The Eyes Have It (or Girl Time)

Here I sit. In a t-shirt, shorts, feet bare, hair in my face, having done nothing much to make myself more than casually dressed. Ahhh … but for my eyes.

An 8-year-old I know has been begging me to allow her to put my eye makeup on. On MY eyes. After some stalling, numerous excuses – as women everywhere can surely imagine – I finally ran out of anything resembling defendable reasons and let her at it. She started with a cautiousness that told me she was concerned about my reaction. And so I decided just to let her go. Have at it, kiddo! And so she did. After the initial hesitation, she became bolder and less inhibited. And I became way more made up.

And so, here I sit, pretty much disheveled, but for some breathtaking eyes. (If I do say so, myself.) And I reflect on the changes that motherhood has effected. I care more about my girls than about the incongruous look I now sport. This time spent with my daughter was really something. As my girls mature, our mommy/daughter times will continue, I’m sure, to mutate. Therefore, if, in days to come, you run across a woman who looks a little like me but has a something that looks like a bird’s nest in place of hair, or is wearing dangerously high heels and sweatpants … Well, I’m just giving you a heads up. Don’t say anything. If it is me, I’ll no doubt be in the presence of one or both of my daughters, you can be sure, and I wouldn’t want them to be embarrassed. It’s all in the interest of getting to know my girls in a new way, don’t you know.

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It’s Not My Thing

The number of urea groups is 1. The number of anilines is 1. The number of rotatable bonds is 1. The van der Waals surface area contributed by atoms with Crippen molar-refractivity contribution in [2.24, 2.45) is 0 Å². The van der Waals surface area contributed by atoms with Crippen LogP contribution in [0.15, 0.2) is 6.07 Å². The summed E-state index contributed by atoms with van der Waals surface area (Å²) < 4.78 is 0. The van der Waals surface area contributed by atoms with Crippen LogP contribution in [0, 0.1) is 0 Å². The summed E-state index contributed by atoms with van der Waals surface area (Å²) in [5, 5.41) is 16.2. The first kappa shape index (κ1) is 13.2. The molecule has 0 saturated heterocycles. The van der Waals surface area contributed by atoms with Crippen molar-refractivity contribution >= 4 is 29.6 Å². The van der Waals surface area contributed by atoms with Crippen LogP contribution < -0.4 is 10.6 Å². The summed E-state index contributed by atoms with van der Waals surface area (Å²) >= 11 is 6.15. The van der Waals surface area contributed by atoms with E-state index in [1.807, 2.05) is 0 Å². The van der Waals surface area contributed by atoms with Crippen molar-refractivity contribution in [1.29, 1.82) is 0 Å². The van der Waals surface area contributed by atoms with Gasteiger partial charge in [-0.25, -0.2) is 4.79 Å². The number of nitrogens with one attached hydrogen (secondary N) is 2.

The other day I was on facebook. I was having a conversation with a friend about where to get little girls’ nails done for not a lot of money. I told her where we occasionally go, and her next comment to me was, “Pam, is it cheap?” However, what I saw was, “Pam is cheap.” I wasn’t in the least offended. I laughed, and then re-read the comment. Ohhhhhhhh! That’s kind of a different meaning right there. Had I not read it again I would have chuckled and walked away. And my friend would have been left wondering how much it cost to taker her daughters to 90′s Nails.

A few days later, we were getting an oil change for our car and were in the waiting area. They have free fountain sodas, popcorn and coffee. (I know! Why do you think we go?)  I was a little perplexed when I looked at the coffee dispensers, however, because it said, right there in big letters, “Slime is free!” Huh? I was a little distracted because our daughters were asking for some popcorn and one was pushing to have some root beer. So, when we’d gotten them all sorted I re-examined that disturbing sign on the coffee pot. But now I saw that what it actually said was, “Smile, it’s free!” Ohhhhhhhh! That made way more sense.

Later that night, while mulling it all over in my tired brain, it occurred to me: this is why I am not a speed reader. When I was a kid I had seen commercials on TV, whilst watching Gilligan’s Island reruns or The Lone Ranger on a Saturday morning. And there were ads for speed reading courses. It showed a person flipping through War and Peace as I would flip through a book looking for my bookmark. I really don’t remember any of the specific claims, but what it promised seemed to be an impossibility. Especially to me, the slowest of the readers in my class. And probably in the surrounding counties.